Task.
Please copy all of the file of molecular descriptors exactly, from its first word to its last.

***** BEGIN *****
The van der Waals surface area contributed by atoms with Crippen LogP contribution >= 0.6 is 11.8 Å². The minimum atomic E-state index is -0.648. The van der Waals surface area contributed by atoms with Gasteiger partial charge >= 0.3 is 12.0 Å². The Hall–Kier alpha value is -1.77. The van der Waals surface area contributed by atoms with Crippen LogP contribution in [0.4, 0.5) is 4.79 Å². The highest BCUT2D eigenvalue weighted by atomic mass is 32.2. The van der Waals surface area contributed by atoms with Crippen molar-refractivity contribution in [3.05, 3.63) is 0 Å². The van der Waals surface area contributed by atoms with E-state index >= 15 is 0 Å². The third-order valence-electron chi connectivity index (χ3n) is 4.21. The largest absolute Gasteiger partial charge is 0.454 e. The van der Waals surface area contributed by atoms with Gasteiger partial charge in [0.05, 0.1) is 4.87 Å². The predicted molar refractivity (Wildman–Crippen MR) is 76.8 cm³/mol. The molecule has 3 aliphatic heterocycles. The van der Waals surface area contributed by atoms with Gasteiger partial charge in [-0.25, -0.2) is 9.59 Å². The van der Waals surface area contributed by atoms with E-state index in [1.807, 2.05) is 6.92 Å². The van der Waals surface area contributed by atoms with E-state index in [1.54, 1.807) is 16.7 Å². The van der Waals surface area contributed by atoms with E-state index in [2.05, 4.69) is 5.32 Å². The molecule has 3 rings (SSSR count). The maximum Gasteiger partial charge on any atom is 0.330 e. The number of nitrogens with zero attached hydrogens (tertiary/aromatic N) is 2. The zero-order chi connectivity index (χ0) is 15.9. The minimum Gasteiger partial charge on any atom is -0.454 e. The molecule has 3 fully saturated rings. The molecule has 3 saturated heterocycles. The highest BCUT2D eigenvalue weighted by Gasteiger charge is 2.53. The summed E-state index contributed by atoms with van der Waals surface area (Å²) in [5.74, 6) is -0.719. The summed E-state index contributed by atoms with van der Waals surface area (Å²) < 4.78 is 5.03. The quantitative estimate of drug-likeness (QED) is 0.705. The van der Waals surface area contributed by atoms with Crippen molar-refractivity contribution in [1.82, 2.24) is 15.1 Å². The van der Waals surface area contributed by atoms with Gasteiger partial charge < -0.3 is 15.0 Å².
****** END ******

The van der Waals surface area contributed by atoms with Crippen LogP contribution >= 0.6 is 11.8 Å². The minimum atomic E-state index is -0.648. The van der Waals surface area contributed by atoms with Gasteiger partial charge >= 0.3 is 12.0 Å². The Hall–Kier alpha value is -1.77. The van der Waals surface area contributed by atoms with Crippen LogP contribution in [0.4, 0.5) is 4.79 Å². The highest BCUT2D eigenvalue weighted by atomic mass is 32.2. The van der Waals surface area contributed by atoms with Crippen molar-refractivity contribution in [3.05, 3.63) is 0 Å². The van der Waals surface area contributed by atoms with E-state index >= 15 is 0 Å². The third-order valence-electron chi connectivity index (χ3n) is 4.21. The largest absolute Gasteiger partial charge is 0.454 e. The van der Waals surface area contributed by atoms with Gasteiger partial charge in [0.05, 0.1) is 4.87 Å². The predicted molar refractivity (Wildman–Crippen MR) is 76.8 cm³/mol. The molecule has 3 aliphatic heterocycles. The van der Waals surface area contributed by atoms with Gasteiger partial charge in [-0.25, -0.2) is 9.59 Å². The van der Waals surface area contributed by atoms with E-state index in [1.807, 2.05) is 6.92 Å². The van der Waals surface area contributed by atoms with E-state index in [1.54, 1.807) is 16.7 Å². The van der Waals surface area contributed by atoms with E-state index in [2.05, 4.69) is 5.32 Å². The molecule has 3 rings (SSSR count). The maximum Gasteiger partial charge on any atom is 0.330 e. The number of nitrogens with zero attached hydrogens (tertiary/aromatic N) is 2. The zero-order chi connectivity index (χ0) is 15.9. The minimum Gasteiger partial charge on any atom is -0.454 e. The molecule has 3 fully saturated rings. The molecule has 3 saturated heterocycles. The highest BCUT2D eigenvalue weighted by Gasteiger charge is 2.53. The summed E-state index contributed by atoms with van der Waals surface area (Å²) in [5.74, 6) is -0.719. The summed E-state index contributed by atoms with van der Waals surface area (Å²) < 4.78 is 5.03. The quantitative estimate of drug-likeness (QED) is 0.705. The van der Waals surface area contributed by atoms with Crippen molar-refractivity contribution in [1.82, 2.24) is 15.1 Å². The van der Waals surface area contributed by atoms with Gasteiger partial charge < -0.3 is 15.0 Å².